Deal Yourself In

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Have you ever flipped through the cable sports channels during the World Series or the Super Bowl just to see what they're broadcasting. It's usually something like the NCAA Spirit Squad Semis or a replay of last year's Nathan's Hot Dog Eating Contest, which features superstar eaters vying for gastronomic glory in front of, oh, maybe a couple of hundred live spectators and a couple of thousand more at home. The cable networks know there's no point in competing with broadcasts that pull such huge audiences, but they have to fill their air time with something. That's the type of profile televised poker used to have. You'd see a few fat guys playing cards and realize, "Oh my god! I almost forgot to watch the Fiesta Bowl!"

Well, all that changed about a year ago, when ESPN's coverage of the World Series of Poker began luring viewers away from more-traditional forms of televised competition. Soon, other cable networks followed suit. The Travel Channel now has the World Poker Tour and Bravo has Celebrity Poker Showdown, which pits the likes of Macaulay Culkin, Kevin Nealon and Ricki Lake against one another for a $250,000 pot, which the winner donates to a favorite charity.

The poker-on-TV thing has gotten so big that ESPN recently announced it will debut a scripted poker drama in January. That's right. Even fake poker has a place on television.

"It's a very popular thing at the moment with all the exposure," says Pierre Deveaux, president of Elephant Balls Ltd., a manufacturer of billiards and gaming equipment in Worthington, Ohio. "And that trickles to the retail side. And that trickle has exploded in the last 12 months."

Linda Parolini, general manager of Benson's, says the coverage has helped lure younger customers and their parents to the game and to her Madison, Wis., store, which features three mid- to high-range tables from California House on the showroom floor.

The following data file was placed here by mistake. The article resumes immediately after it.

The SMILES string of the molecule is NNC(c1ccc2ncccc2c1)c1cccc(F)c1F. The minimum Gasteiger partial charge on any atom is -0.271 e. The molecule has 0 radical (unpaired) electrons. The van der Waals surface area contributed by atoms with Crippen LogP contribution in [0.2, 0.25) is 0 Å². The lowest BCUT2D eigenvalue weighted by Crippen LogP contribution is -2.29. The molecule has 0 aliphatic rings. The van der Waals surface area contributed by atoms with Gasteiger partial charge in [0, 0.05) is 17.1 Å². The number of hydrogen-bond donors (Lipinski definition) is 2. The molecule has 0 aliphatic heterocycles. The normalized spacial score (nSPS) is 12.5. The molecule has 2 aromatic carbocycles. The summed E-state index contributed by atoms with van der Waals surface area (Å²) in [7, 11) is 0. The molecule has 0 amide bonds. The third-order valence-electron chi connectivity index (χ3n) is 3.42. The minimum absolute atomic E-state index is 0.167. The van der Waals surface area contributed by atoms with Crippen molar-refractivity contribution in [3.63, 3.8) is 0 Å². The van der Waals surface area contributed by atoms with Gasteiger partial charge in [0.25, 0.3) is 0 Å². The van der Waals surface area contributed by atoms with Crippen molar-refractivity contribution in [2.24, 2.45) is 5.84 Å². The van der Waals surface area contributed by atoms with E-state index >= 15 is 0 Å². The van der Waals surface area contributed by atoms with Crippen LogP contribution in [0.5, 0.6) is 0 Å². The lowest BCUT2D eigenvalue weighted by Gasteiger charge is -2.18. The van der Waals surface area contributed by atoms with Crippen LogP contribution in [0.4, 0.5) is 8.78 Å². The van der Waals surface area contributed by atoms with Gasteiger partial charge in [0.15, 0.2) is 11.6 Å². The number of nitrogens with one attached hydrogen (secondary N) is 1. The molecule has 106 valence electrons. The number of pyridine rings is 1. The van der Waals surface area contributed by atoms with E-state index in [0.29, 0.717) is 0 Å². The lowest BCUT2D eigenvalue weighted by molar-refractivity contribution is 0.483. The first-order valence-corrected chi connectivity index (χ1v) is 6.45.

"The TV coverage especially helps with the poker chips and things like that," she says. "A lot of parents are buying them as gifts for their kids now, whereas before when it wasn't really a gift idea at all for kids."

Kids aren't the target demographic, however. For the most part, poker remains a "guy thing," according to Parolini. "They get to finish off and do whatever they want to their basements. Not that the women aren't involved, but . . ."

Advantage: Dealer

Spa and pool retailers have long carried billiards tables and equipment as a way to counter the seasonality of their main product lines, and manufacturers like Elephant Balls and others say poker tables and accessories fill that same role. And like billiards buyers, poker table customers fit roughly the same profile as hot tub buyers. They're willing to spend money on at-home entertainment.

"There's a continuing trend in North America where homes are getting larger and larger, so as the square footage increases, there's demand to fill up that space," says Patrick Conners, director of sales and marketing for AMF Billiards & Games, Bland, Mo. "And a lot of builders are creating game and/or media rooms."